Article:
Preservation a way of life for tiny Del Mar nonprofit

Sunset in the Maijuna area (Photo: Alvaro del Campo/The Field Museum)
Sunset in the Maijuna area (Photo: Alvaro del Campo/The Field Museum)

By Kathy Day

Some people talk about conservation; Ivan Gayler and the staff at Nature and Culture International live it.

The small-in-staff but large-in-reach nonprofit based in Del Mar began with a vision: a real one of burning rainforests that Solana Beach resident Ivan Gayler saw from the air over Ecuador.

Nature and Culture International founder Ivan Gayler, program coordinator Silvia Usuriaga, Executive Vice President John Evey (Photo: Kathy Day)

Gayler said in a recent interview at his Del Mar office that he was aghast to see a “multi-mile fire line in the most biologically diverse rainforest in the world.”

Now it has become a “dream to preserve what’s there and to rebuild what’s left,” said the man who may be better known locally as part of the Del Mar Partnership that built Del Mar Plaza. (Another Solana Beach resident who is CEO of the partnership is David Winkler, who sits on the Nature and Culture board.)

Fifteen years ago when Gayler made the decision to leave the real estate business and concentrate on conservation, he said, few efforts existed to preserve and protect the tropical and dry rainforests of Latin American that are under constant siege from indigenous people who clear more and more land to feed their families or drug lords who burn the land for their crops

Today, “there are more threats,” added Silvia Usuriaga, the nonprofit’s program coordinator. A native of Peru, who for three years directed NCI programs in the Peruvian Amazon, she said, “Our countries want everything bigger — more roads, more dams, more access to local markets.”

The forests, she said, are being lost to companies seeking timber, biofuels, soybeans and palm oil.

It is those threats, combined with climate change, that push Gayler — who now is contending with the effects of Parkinson’s disease — and the NCI staff and board to take the organization to new places.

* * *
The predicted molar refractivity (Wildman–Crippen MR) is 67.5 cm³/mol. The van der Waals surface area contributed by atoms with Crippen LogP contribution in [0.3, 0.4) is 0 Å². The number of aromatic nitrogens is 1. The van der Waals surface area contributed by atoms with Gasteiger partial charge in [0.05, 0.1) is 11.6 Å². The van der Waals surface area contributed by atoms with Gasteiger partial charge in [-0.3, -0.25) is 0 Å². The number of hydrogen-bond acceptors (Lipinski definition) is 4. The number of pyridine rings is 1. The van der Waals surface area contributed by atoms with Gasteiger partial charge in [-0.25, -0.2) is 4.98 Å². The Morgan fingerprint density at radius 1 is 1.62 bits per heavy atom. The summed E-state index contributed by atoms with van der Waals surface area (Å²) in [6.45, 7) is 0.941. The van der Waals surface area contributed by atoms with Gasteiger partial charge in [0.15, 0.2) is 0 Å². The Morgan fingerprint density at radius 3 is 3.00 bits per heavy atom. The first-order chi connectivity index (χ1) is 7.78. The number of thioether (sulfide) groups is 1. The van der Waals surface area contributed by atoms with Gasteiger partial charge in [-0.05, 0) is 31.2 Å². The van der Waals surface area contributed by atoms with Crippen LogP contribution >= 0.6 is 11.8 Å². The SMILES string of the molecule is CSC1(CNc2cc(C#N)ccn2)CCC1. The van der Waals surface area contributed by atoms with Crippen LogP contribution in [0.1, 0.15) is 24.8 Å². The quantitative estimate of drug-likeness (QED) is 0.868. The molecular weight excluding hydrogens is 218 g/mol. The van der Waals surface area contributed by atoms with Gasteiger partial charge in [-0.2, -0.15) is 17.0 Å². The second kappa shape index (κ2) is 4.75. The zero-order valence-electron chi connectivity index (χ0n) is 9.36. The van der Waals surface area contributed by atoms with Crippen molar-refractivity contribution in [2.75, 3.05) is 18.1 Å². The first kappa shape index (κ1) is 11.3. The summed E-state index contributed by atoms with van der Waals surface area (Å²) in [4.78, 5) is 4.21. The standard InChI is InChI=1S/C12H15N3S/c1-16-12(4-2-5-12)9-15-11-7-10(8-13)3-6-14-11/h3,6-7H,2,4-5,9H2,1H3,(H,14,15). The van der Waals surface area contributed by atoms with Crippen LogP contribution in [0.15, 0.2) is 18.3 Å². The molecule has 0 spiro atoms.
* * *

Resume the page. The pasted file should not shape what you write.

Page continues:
White-necked jacobin (Photo: Dubi Shapiro)

The newest effort — besides one that will be announced in February — resulted in the government of Loreto, Peru, adopting protection from major development of 15 million acres of headwaters mapped with the support of NCI, 8.8 million acres of which are outside existing reserves. While not providing full protection from potential degradation, the action has already resulted in the relocation of at least one large proposed development project, said John Evey, who recently came on as executive vice president.

It’s just one example of the multi-level strategies of land acquisition, scientific research, environmental education, training scientists, and setting up sustainable development programs, that enables NCI to accomplish a lot with minimal resources, he added.

The organization began with one gesture by Gayler on the day after his nightmarish vision when he asked a local conservationist what it would take to stop the destruction. The answer was to purchase the land between two national parks — 10,000 acres.

When he asked how much and heard the answer “$100,000,” he said, “I told him that instead of remodeling my kitchen I could do something more important.”

Since then, NCI has “ensured the protection of more than 7.7 million acres of imperiled ecosystems,” according to its website



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